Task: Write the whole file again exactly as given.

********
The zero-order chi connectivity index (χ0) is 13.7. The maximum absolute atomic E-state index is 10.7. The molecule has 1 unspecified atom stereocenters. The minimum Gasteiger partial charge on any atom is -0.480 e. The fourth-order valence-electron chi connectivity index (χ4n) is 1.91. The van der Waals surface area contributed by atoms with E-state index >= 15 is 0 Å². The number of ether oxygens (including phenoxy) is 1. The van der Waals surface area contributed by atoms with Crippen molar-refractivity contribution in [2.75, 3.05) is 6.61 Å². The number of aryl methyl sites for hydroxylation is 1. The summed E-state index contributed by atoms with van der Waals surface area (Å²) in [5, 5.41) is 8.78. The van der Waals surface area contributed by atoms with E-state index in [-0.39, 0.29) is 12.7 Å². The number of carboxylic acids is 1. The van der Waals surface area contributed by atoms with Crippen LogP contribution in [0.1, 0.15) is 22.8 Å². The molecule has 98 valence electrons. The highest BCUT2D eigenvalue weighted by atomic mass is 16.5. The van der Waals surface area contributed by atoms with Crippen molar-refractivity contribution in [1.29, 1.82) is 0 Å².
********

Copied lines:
The zero-order chi connectivity index (χ0) is 13.7. The maximum absolute atomic E-state index is 10.7. The molecule has 1 unspecified atom stereocenters. The minimum Gasteiger partial charge on any atom is -0.480 e. The fourth-order valence-electron chi connectivity index (χ4n) is 1.91. The van der Waals surface area contributed by atoms with E-state index >= 15 is 0 Å². The number of ether oxygens (including phenoxy) is 1. The van der Waals surface area contributed by atoms with Crippen molar-refractivity contribution in [2.75, 3.05) is 6.61 Å². The number of aryl methyl sites for hydroxylation is 1. The summed E-state index contributed by atoms with van der Waals surface area (Å²) in [5, 5.41) is 8.78. The van der Waals surface area contributed by atoms with E-state index in [-0.39, 0.29) is 12.7 Å². The number of carboxylic acids is 1. The van der Waals surface area contributed by atoms with Crippen LogP contribution in [0.1, 0.15) is 22.8 Å². The molecule has 98 valence electrons. The highest BCUT2D eigenvalue weighted by atomic mass is 16.5. The van der Waals surface area contributed by atoms with Crippen molar-refractivity contribution in [1.29, 1.82) is 0 Å².